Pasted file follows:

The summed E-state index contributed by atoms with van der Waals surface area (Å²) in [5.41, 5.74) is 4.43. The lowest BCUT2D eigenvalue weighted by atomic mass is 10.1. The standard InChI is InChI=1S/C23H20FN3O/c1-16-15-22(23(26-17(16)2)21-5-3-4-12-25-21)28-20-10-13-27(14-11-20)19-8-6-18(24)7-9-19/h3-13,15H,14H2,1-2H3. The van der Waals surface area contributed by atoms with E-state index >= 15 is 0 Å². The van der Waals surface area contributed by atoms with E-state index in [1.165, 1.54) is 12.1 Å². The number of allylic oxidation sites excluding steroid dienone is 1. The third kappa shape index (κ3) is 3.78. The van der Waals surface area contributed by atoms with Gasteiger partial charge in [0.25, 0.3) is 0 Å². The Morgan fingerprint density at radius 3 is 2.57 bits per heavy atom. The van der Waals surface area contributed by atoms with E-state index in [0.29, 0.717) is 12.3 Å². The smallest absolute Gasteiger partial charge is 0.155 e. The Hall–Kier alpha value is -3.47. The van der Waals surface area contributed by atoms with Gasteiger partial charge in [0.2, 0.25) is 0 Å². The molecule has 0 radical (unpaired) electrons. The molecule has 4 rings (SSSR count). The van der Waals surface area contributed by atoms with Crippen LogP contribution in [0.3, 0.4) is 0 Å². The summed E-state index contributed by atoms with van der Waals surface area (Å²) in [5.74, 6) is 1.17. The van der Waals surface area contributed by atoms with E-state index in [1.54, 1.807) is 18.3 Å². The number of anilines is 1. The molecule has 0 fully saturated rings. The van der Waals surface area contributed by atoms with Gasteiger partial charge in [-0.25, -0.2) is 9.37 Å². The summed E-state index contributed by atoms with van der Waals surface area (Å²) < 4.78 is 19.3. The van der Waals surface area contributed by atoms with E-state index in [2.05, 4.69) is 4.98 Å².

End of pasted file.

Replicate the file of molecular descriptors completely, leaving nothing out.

The summed E-state index contributed by atoms with van der Waals surface area (Å²) in [5.41, 5.74) is 4.43. The lowest BCUT2D eigenvalue weighted by atomic mass is 10.1. The standard InChI is InChI=1S/C23H20FN3O/c1-16-15-22(23(26-17(16)2)21-5-3-4-12-25-21)28-20-10-13-27(14-11-20)19-8-6-18(24)7-9-19/h3-13,15H,14H2,1-2H3. The van der Waals surface area contributed by atoms with E-state index >= 15 is 0 Å². The van der Waals surface area contributed by atoms with E-state index in [1.165, 1.54) is 12.1 Å². The number of allylic oxidation sites excluding steroid dienone is 1. The third kappa shape index (κ3) is 3.78. The van der Waals surface area contributed by atoms with Gasteiger partial charge in [0.25, 0.3) is 0 Å². The Morgan fingerprint density at radius 3 is 2.57 bits per heavy atom. The van der Waals surface area contributed by atoms with E-state index in [0.29, 0.717) is 12.3 Å². The smallest absolute Gasteiger partial charge is 0.155 e. The Hall–Kier alpha value is -3.47. The van der Waals surface area contributed by atoms with Gasteiger partial charge in [0.2, 0.25) is 0 Å². The molecule has 0 radical (unpaired) electrons. The molecule has 4 rings (SSSR count). The van der Waals surface area contributed by atoms with Crippen LogP contribution in [0.3, 0.4) is 0 Å². The summed E-state index contributed by atoms with van der Waals surface area (Å²) in [5.74, 6) is 1.17. The van der Waals surface area contributed by atoms with E-state index in [1.54, 1.807) is 18.3 Å². The number of anilines is 1. The molecule has 0 fully saturated rings. The van der Waals surface area contributed by atoms with Gasteiger partial charge in [-0.25, -0.2) is 9.37 Å². The summed E-state index contributed by atoms with van der Waals surface area (Å²) < 4.78 is 19.3. The van der Waals surface area contributed by atoms with E-state index in [2.05, 4.69) is 4.98 Å².